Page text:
:: Dems play Vegas, the Cubsí fearless process
by David Hoppe
I missed the first part of the Democrats’ presidential debate Tuesday night. The Chicago Cubs had just beaten the St. Louis Cardinals for the third and deciding time in their Divisional playoff series and a vicarious champagne-spray of elation got the better of me.
The Cubs, as everyone knows, have been more or less awful for years. The last time they made the playoffs was in 2008, where they were unceremoniously swept by the Dodgers.
This year’s team, a veritable children’s crusade of young talent, has been a revelation. These guys have bought into the “fearless process” promulgated by their infectiously hip manager, Joe Maddon. Maddon says you should never let pressure get the better of the pleasure in what you’re doing. And so his players really play. They’re a joy to watch.
Be that as it may, my trembling hand finally took hold of the remote and switched to the Democrats on CNN.
Anderson Cooper, CNN’s impeccably tailored boulevardier of current events, presided over the Dems’ gathering. For this assignment, falling somewhere on a telegenic scale between covering Hurricane Katrina and New Year’s Eve on Times Square, Cooper sported a natty pair of eyeglasses (the better to project seriousness with).
I’m not sure what the debate’s Las Vegas setting was supposed to convey — a gamble on the country’s future? The glitzy staging seemed, at times, to overwhelm the assembled candidates.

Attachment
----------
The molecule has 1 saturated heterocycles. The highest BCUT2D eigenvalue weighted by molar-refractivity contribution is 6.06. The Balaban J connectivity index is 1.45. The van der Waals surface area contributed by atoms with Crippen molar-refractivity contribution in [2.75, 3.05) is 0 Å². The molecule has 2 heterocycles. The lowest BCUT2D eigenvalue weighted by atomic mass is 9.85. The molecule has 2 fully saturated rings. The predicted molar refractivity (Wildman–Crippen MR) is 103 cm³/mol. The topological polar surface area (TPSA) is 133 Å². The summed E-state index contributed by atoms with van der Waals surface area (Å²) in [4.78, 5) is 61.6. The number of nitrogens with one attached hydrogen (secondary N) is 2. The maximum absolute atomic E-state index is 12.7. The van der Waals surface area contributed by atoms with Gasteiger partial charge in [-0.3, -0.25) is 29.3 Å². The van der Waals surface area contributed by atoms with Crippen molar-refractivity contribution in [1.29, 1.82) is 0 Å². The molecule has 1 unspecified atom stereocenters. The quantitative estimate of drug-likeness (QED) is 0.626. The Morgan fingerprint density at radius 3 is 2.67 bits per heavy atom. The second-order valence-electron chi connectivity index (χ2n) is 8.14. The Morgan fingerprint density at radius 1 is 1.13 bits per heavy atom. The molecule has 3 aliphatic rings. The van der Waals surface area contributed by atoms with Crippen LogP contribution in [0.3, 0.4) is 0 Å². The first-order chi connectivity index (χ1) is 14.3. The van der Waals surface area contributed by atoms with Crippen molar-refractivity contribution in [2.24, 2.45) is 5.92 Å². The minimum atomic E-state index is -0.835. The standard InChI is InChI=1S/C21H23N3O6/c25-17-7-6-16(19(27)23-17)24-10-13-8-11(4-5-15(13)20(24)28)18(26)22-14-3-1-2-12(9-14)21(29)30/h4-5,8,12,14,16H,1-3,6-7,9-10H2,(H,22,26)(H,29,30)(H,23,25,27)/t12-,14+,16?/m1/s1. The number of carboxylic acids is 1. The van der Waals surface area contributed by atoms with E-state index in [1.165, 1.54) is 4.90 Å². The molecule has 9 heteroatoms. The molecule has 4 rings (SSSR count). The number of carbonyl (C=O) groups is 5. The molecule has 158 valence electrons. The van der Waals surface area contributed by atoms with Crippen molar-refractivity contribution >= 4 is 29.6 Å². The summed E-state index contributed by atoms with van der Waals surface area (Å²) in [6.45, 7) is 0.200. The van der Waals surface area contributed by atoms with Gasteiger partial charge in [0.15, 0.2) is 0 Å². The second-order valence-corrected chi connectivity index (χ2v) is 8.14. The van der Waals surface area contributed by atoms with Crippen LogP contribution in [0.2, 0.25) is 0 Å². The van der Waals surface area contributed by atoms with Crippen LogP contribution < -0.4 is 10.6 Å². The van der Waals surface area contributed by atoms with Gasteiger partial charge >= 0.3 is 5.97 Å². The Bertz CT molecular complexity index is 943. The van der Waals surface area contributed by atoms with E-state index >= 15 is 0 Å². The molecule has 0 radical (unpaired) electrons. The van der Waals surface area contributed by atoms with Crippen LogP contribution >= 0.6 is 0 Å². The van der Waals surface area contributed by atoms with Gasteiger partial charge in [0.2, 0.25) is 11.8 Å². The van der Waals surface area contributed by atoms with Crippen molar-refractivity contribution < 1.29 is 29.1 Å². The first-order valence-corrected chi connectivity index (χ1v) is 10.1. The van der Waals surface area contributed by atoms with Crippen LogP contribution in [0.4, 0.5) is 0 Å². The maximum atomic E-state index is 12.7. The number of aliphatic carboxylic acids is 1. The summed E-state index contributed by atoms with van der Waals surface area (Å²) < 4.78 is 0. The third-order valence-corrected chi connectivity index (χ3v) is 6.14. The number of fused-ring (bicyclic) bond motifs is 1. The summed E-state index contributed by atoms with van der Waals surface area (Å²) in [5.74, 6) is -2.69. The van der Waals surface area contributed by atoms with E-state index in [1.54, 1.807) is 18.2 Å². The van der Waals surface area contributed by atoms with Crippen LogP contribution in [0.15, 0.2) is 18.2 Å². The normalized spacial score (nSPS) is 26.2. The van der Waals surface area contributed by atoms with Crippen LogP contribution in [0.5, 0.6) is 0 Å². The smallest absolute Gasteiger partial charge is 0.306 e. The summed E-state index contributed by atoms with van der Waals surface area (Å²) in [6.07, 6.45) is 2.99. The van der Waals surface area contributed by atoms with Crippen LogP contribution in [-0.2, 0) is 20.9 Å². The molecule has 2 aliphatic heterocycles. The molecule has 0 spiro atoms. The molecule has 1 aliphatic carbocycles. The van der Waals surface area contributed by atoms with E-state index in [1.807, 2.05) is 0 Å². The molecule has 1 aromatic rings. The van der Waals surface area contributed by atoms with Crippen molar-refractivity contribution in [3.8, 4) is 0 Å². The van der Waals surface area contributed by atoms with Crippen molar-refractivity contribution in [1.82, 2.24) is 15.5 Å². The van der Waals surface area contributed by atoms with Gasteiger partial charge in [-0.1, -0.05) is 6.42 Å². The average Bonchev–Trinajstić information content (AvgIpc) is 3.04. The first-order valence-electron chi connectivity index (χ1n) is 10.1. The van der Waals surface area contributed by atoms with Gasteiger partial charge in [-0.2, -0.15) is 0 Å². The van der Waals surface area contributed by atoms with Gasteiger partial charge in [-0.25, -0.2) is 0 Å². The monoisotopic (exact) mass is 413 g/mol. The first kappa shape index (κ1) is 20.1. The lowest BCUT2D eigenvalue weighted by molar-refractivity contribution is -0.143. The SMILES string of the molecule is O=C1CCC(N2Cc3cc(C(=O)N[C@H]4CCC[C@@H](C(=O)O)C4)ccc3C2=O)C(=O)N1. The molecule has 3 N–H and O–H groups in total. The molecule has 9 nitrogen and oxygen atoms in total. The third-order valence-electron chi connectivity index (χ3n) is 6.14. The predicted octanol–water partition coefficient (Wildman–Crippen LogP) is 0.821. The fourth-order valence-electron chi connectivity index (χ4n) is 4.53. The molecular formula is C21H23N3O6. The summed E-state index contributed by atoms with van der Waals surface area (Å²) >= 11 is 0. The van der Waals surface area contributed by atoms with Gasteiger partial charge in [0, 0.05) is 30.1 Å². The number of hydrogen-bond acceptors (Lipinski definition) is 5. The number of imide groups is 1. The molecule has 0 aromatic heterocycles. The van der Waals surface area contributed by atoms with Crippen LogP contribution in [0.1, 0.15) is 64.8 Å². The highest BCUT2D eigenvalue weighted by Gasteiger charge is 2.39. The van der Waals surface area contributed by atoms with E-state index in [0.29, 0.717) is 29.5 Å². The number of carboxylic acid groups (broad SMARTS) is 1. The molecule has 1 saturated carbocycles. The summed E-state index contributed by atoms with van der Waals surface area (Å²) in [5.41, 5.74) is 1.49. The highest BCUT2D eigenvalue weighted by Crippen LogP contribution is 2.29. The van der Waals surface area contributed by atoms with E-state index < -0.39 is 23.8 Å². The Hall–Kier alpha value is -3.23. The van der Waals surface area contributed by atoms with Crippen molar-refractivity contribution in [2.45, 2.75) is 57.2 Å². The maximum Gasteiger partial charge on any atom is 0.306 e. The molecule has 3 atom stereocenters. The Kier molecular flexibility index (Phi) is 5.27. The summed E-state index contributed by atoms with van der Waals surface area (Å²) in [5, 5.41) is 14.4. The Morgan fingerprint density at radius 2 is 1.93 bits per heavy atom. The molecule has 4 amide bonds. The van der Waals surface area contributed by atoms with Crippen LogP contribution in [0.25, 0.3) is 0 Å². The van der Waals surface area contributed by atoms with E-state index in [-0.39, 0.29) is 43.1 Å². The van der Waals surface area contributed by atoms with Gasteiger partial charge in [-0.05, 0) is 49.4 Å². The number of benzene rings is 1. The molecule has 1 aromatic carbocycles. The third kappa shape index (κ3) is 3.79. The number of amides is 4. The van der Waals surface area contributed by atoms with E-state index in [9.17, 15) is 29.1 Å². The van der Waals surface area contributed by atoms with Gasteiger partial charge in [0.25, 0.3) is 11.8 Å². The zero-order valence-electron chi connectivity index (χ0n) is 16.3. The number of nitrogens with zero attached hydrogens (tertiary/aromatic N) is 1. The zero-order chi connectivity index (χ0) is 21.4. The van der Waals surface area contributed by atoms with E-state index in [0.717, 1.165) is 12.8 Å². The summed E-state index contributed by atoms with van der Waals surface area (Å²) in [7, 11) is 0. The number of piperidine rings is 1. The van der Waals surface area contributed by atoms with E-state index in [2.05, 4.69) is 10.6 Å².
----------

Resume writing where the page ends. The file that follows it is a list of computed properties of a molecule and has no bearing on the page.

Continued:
And an odd assemblage it was. In keeping with Vegas practice, the five Democrats — Clinton, Sanders, O’Malley, Chafee and Webb — bore a curious resemblance to the kind of aging pop acts that often reunite for a last hurrah at Caesar’s Palace or the Mirage (opening act, Carrot Top!).
Clinton, of course, played the band’s lead singer. This made Sanders the prickly lead guitarist. O’Malley was the rhythm player whose songs always got short shrift. As for Chafee and Webb — they came off like a couple of burnt out cases, the drummer and bass player who’d forgotten what city, or even decade, they were in.
Without the Cher-like draw of a Donald Trump, this Democratic contingent drew fewer viewers than their Republican rivals. But at 15 million-plus, this was still the most-watched Democratic debate ever.
Unlike those Republican events, which have come off like a weird conflation of zombie speed dating and a middle school food fight, the Dems did manage a certain collegiality. Whatever their differences, the candidates made it clear they were actually thinking about how government might work to address real world problems, as opposed to making people feel more pissed off and afraid than they are already.
Clinton showed she could still hit some high notes. Sanders fired off a few eloquent riffs and, in giving the back of his hand to media obsession with Hillary’s email accounts, showed he could harmonize with the best of ‘em. O’Malley played with authority — sign him up for a solo album someday.
One member of the band was missing: Joe Biden. As per Joe Maddon, Biden appears to be weighing pressure versus pleasure, trying to figure out if a run is worth it. If I were him, I’d forget about it. If the process ain’t fearless, the outcome’s bound to disappoint.